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World's oldest primate fossil in China sheds light on human evolution

Updated: 2013-06-06
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The world's oldest primate - dating back 55 million years and small enough to fit in the palm of a hand - has been discovered by scientists. 
 
Named Archicebus achilles and smaller than the pygmy mouse lemur, the tiniest living primate, it was unearthed near the Yangtze River in central China. 
 
Even though it weighed under an ounce, the minute animal provides a vital missing link in human evolution. 
 
Its almost complete skeleton marks a pivotal moment on the tree of life when the branch leading to modern monkeys, apes and humans split from that of the nocturnal lemur-like tarsiers of south east Asia. 
 

Named Archicebus achilles and smaller than the pygmy mouse lemur, the tiniest living primate, it was unearthed near the Yangtze River in central China. Even though it weighed under an ounce, the minute animal provides a vital missing link in human evolution
  
Researchers say the new skeleton, which is described in the journal Nature, supports the more recent view that Asia was the continent of origin for primates, not Africa as previously believed. 
  
Small eye sockets reveal it was active by day.
 
Paleontologist Dr Xijun Ni, who led the research, said: 'This region would have been a large series of lakes, surrounded by lush tropical forests during the early Eocene. 
 
'Our analysis shows this new primate was very small and would have weighed less than an ounce. 
 
'It had slender limbs and a long tail, would have been an excellent arboreal leaper, active during the daytime, and mainly fed on insects.' 
 
 
Closest living relatives: the tarsier (L) is considered endangered and only found on islands in South East Asia; the pygmy mouse lemur is the tiniest living primate and is found on the island of Madagascar
  
Tree-dwelling Archicebus would use its chimpanzee-like opposable big toe to cling onto the branches. 
 
Dr Christopher Beard, of the Carnegie Museum of Natural History in Pittsburgh, said: 'Archicebus differs radically from any other primate, living or fossil, known to science. 
 
'It had slender limbs and a long tail, would have been an excellent arboreal leaper, active during the daytime, and mainly fed on insects.' 
 
Tree dwelling Archicebus would use its chimpanzee-like opposable big toe to cling onto the branches.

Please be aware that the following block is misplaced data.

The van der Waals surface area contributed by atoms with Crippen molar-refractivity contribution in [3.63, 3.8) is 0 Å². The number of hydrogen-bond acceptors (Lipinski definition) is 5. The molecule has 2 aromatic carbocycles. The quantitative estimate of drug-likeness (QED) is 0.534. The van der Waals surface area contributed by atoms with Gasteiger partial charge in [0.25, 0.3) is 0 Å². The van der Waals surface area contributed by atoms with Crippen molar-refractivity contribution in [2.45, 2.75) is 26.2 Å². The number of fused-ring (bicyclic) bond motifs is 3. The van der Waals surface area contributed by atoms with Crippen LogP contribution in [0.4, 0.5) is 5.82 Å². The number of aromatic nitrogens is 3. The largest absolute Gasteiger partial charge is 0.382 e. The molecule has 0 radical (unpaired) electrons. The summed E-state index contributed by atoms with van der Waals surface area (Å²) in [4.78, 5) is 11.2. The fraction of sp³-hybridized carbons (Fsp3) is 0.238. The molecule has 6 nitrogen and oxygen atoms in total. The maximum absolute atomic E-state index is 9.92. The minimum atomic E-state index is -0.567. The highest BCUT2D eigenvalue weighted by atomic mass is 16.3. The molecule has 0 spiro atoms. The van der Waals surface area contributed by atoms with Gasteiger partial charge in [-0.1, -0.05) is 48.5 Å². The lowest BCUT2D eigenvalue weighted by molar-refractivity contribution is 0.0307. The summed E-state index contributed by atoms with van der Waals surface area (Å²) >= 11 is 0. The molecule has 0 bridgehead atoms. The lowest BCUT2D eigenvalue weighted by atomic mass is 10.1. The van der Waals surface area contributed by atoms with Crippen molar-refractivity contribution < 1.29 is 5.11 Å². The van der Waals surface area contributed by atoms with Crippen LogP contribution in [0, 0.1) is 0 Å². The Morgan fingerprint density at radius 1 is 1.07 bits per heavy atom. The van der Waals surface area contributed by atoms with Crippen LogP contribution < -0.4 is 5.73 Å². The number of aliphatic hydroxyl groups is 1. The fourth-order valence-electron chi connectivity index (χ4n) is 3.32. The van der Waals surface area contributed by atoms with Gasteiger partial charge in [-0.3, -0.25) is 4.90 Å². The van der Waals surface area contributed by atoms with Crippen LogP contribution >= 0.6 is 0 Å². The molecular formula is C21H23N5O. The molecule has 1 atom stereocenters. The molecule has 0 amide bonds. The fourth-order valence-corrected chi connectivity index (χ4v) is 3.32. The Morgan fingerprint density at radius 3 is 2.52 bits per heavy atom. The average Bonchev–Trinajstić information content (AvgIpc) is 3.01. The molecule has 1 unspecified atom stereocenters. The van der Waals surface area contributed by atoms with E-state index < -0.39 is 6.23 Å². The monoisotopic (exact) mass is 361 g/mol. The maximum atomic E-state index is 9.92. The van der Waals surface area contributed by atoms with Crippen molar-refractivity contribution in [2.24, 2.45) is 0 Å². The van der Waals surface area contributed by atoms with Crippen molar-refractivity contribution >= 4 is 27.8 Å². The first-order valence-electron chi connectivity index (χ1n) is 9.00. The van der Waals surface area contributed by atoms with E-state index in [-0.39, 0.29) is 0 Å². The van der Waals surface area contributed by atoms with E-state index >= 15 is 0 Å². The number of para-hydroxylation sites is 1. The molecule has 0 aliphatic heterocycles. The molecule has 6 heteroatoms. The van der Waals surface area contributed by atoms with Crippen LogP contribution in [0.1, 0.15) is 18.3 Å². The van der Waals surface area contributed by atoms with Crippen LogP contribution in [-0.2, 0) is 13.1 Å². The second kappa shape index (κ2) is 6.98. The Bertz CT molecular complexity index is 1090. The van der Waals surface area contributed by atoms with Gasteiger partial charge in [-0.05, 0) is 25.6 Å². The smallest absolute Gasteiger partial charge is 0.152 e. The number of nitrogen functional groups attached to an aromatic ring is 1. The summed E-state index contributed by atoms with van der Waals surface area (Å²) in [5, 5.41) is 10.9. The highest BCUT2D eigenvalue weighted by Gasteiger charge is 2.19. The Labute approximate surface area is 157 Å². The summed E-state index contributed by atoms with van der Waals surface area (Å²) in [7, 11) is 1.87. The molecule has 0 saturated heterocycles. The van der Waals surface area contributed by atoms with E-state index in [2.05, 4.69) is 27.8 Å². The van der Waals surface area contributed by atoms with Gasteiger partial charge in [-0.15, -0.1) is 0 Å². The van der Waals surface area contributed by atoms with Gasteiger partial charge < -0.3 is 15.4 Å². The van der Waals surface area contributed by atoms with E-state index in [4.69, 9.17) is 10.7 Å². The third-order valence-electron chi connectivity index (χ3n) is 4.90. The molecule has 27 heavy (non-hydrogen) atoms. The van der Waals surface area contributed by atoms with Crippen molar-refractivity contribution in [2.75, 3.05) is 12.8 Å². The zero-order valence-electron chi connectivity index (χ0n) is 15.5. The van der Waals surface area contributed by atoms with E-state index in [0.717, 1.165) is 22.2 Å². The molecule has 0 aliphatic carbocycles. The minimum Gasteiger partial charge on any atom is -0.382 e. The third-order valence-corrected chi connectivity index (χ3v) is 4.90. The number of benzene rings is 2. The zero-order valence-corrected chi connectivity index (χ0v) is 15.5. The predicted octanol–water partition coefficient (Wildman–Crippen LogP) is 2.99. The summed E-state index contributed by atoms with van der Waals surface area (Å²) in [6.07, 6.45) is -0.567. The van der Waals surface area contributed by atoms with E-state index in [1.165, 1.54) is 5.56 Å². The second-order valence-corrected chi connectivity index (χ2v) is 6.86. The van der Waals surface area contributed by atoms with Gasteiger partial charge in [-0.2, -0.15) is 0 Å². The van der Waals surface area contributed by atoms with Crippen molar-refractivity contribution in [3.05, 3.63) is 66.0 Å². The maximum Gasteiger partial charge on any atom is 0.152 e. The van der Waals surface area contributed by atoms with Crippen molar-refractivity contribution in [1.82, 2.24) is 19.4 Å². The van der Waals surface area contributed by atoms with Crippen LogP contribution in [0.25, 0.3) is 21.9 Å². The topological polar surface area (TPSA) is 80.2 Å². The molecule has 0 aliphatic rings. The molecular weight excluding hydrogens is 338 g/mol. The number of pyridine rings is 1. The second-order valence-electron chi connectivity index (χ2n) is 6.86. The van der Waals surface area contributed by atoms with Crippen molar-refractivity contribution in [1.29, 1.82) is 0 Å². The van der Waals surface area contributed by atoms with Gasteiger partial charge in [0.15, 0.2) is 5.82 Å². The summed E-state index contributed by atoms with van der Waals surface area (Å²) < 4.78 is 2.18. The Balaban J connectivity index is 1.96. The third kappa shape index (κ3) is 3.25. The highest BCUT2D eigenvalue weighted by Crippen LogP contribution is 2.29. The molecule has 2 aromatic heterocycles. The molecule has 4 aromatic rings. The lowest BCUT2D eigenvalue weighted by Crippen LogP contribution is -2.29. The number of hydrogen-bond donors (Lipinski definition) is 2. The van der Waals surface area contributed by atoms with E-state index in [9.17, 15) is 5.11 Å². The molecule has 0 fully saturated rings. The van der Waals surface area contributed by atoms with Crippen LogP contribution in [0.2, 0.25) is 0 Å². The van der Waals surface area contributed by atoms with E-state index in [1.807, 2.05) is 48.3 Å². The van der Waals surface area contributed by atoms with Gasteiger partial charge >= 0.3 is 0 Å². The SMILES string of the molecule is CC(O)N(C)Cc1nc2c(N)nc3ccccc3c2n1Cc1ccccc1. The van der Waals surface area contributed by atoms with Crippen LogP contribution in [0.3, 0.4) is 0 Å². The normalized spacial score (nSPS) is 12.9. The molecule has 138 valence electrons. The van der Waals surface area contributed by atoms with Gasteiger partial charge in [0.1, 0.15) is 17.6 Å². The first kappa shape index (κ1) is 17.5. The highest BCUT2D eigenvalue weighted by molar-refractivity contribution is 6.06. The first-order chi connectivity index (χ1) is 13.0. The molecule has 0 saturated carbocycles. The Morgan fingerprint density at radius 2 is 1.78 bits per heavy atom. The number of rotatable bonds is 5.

An artistic reconstruction of Archicebus achilles in its natural habitat of trees in central China
 
Dr Christopher Beard, of the Carnegie Museum of Natural History in Pittsburgh, said: 'Archicebus differs radically from any other primate, living or fossil, known to science.
 
'It looks like an odd hybrid with the feet of a small monkey, the arms, legs and teeth of a very primitive primate, and a primitive skull bearing surprisingly small eyes. 
 
'It will force us to rewrite how the anthropoid lineage evolved.' 
 
The skeleton was digitally reconstructed using state of the art scanning techniques, allowing to establish the fossil was radically different from any other primate, living or extinct. 
 
Anthropologist Dr Dan Gebo, of Northern Illinois University, said: 'This is the oldest primate skeleton of this quality and completeness ever discovered and one of the most primitive primate fossils ever documented. 
 
'The origin of primates sets the first milestone for all primate lineages, including that of humanity. 
 
'Although scientists have found primate teeth, jaws, occasionally skulls or a few limb bones from this time period, none of this evidence is as complete as this new skeleton from China.

'With completeness comes more information and better evidence for the adaptive and evolutionary themes concerning primate evolution. It takes guessing out of the game.' 
 
Dr Ni, of the Chinese Academy of Sciences in Beijing, first came across the fossil years ago while doing fieldwork. 
 
It had been found by a local farmer and was later donated to the university. 
 
It was encased within a rock that was split open to reveal fossils and impressions of the primate on each side of the two halves. 
 
The quarry where it was discovered was once a lake where many ancient fish and bird fossils from the same era known geologically as the Eocene have been dug up. 
 
Dr Ni said: 'Archicebus marks the first time we have a reasonably complete picture of a primate close to the divergence between tarsiers and anthropoids (primates that include monkeys, apes and humans). 
 
'It represents a big step forward in our efforts to chart the course of the earliest phases of primate and human evolution.' 
 
Their study included a three dimensional, high resolution reconstruction, aided by high tech scanning of the fossil at the European Synchrotron Radiation Facility in Grenoble, France.
 
 
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